“Kodak Tri-X is the most famous film of all time, it has a look in it that is easily recognizable.”
“I started use Tri-X three years ago, and I literally fell in love with that beautiful grain.”
F8 and be there! Well…sort of.
Pushing and pulling Kodak Tri-x, exposing, studio lights and a whole lot more are covered here.
“Connection. Connection and depression.” is what Nick Nemphos says about what inspires him to create photographs.
For many years, photographers everywhere trusted Kodak Tri-x not only for its reliability, but also because it was simply just an incredible black and white film emulsion. Over the years it evolved and these days only the ISO 400 variant still remains. It’s a high speed film that is still in use with street photographers, documentary photographers, and well honestly a lot more than that. It’s prized for its look combined with it’s price point.
“When a photograph is captured on film, you are freezing a moment in time that would otherwise only live in your memory.”
There was a period of time in the evolution of photography from film to digital where it was inevitable that perhaps every single film emulsion would disappear: but the one that stood out as impossible to disappear in everyone’s mind arguably was Kodak Tri-X 400. For years, this film has been on the front lines…
Documentary Photography’s effectiveness is still there; but the way people consume media has changed.
I began analog photography very shortly after I took interest in photography as a hobby. It was a really beneficial way to learn the fundamentals, and depend on my knowledge rather than the “digital safety net.”
“I compare black and white photography to a language that comes from the past.”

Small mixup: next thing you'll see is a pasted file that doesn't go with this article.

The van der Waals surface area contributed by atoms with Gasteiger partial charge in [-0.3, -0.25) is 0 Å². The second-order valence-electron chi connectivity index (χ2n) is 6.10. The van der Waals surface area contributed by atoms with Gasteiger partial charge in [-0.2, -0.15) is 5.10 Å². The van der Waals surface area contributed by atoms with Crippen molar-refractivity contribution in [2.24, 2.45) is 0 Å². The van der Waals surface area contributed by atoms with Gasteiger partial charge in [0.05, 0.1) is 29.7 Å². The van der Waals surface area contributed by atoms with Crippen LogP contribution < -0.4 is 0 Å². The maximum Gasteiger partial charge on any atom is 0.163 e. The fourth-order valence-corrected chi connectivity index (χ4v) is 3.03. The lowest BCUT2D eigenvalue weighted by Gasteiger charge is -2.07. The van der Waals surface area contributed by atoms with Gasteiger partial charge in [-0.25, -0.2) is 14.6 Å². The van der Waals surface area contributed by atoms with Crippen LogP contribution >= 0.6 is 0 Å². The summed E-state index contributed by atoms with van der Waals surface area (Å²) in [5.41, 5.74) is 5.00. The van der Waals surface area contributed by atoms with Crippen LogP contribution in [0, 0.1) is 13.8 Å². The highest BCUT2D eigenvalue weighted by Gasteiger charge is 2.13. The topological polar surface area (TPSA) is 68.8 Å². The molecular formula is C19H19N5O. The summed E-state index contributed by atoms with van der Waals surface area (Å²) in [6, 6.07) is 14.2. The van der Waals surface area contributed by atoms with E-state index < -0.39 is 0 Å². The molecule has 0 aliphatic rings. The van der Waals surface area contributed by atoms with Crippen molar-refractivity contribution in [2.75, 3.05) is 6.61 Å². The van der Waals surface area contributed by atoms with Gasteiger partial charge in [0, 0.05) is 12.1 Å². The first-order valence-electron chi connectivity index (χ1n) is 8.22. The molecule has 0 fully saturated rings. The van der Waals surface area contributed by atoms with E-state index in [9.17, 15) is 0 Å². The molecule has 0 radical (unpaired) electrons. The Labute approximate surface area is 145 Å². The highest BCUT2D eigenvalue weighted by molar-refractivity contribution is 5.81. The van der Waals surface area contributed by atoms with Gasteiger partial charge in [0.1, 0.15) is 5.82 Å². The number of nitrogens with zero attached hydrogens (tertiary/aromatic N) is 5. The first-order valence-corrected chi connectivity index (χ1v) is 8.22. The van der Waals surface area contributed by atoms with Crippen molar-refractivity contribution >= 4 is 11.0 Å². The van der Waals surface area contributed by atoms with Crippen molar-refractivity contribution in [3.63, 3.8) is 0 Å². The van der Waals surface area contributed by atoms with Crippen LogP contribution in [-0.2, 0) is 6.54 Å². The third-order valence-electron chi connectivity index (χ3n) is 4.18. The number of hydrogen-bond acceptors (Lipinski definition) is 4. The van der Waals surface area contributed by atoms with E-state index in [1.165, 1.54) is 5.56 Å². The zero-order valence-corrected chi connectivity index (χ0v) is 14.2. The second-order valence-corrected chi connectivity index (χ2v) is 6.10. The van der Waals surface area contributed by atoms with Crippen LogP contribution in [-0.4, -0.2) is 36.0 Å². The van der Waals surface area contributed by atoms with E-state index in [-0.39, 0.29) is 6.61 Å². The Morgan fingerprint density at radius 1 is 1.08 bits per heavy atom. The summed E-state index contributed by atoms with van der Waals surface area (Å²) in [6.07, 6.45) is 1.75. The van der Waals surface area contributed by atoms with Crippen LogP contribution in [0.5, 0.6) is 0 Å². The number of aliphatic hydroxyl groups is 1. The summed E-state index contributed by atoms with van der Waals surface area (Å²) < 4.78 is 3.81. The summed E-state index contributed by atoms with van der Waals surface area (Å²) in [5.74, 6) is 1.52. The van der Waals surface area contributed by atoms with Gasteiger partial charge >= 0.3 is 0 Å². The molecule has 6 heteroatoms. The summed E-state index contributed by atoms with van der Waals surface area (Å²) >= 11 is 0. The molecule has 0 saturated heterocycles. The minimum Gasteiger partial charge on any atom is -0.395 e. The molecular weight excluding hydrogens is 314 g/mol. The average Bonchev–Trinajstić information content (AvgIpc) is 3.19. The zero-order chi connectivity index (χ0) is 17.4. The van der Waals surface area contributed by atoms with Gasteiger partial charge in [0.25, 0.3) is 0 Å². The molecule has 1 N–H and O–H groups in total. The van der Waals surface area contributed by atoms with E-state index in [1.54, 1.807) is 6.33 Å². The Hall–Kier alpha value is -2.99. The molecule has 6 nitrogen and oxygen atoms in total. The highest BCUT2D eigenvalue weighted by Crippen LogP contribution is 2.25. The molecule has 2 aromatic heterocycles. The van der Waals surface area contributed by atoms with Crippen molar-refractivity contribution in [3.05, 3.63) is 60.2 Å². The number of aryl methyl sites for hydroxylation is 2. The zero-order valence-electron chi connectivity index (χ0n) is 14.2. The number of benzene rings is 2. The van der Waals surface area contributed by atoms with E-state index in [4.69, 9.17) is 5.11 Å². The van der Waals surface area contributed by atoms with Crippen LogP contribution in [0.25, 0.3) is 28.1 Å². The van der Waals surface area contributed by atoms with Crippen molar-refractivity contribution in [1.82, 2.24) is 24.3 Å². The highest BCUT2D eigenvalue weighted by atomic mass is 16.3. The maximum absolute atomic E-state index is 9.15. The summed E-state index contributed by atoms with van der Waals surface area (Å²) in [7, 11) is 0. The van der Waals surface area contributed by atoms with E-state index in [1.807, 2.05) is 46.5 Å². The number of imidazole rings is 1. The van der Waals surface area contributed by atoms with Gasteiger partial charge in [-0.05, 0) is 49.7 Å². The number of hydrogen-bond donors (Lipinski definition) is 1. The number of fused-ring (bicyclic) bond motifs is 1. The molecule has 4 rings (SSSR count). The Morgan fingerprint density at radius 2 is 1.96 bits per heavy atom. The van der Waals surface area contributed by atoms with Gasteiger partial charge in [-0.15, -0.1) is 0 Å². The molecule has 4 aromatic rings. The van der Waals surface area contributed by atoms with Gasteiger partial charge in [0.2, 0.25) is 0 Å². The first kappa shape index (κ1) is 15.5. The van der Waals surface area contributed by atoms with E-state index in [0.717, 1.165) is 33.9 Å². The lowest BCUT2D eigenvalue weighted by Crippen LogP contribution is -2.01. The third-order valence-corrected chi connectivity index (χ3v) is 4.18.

Hi everyone,In the spirit of all things analog being featured this month, one lucky La Noir Image subscriber will be the winner of our current giveaway: two packs of Fujifilm Instax Mini Monochrome. This film can be used to great effect with a number of really cool cameras. You can shoot pinholes with this using…
Japan Camera Hunter Street Pan 400 film is an exciting entry into the film photography world. It’s designed for street photography and is also designed to be nice and sharp. For the most part, it really is a sharp film. All of my testing has been with the Hexar AF–perhaps one of my favorite 35mm cameras of all time and perfect for capturing candid moments. So if you’re a street photographer looking to work with something different, then this is probably the film to get.
If you were to tell me 10 years ago that analog photography would be making a comeback, I would have laughed in your face.
These troubadours often provide entertainment for many a crowd…
“Black and white photos are timeless.”
“…seeing colours somewhat stripped from reality made me spend more time on each print and eventually fall in love with the medium.”
Concerts and the musicians in them run the gamut of personalities: they can be really crazy and all over the place, or they can be pretty stagnant.
Tomoki Momozono uses black and white in an effort to tell a story about a Punk Rocker.
A recent statistic said that getting that one fantastic image at a concert or music festival is worth more to a fan than their train ticket home. Insane, huh?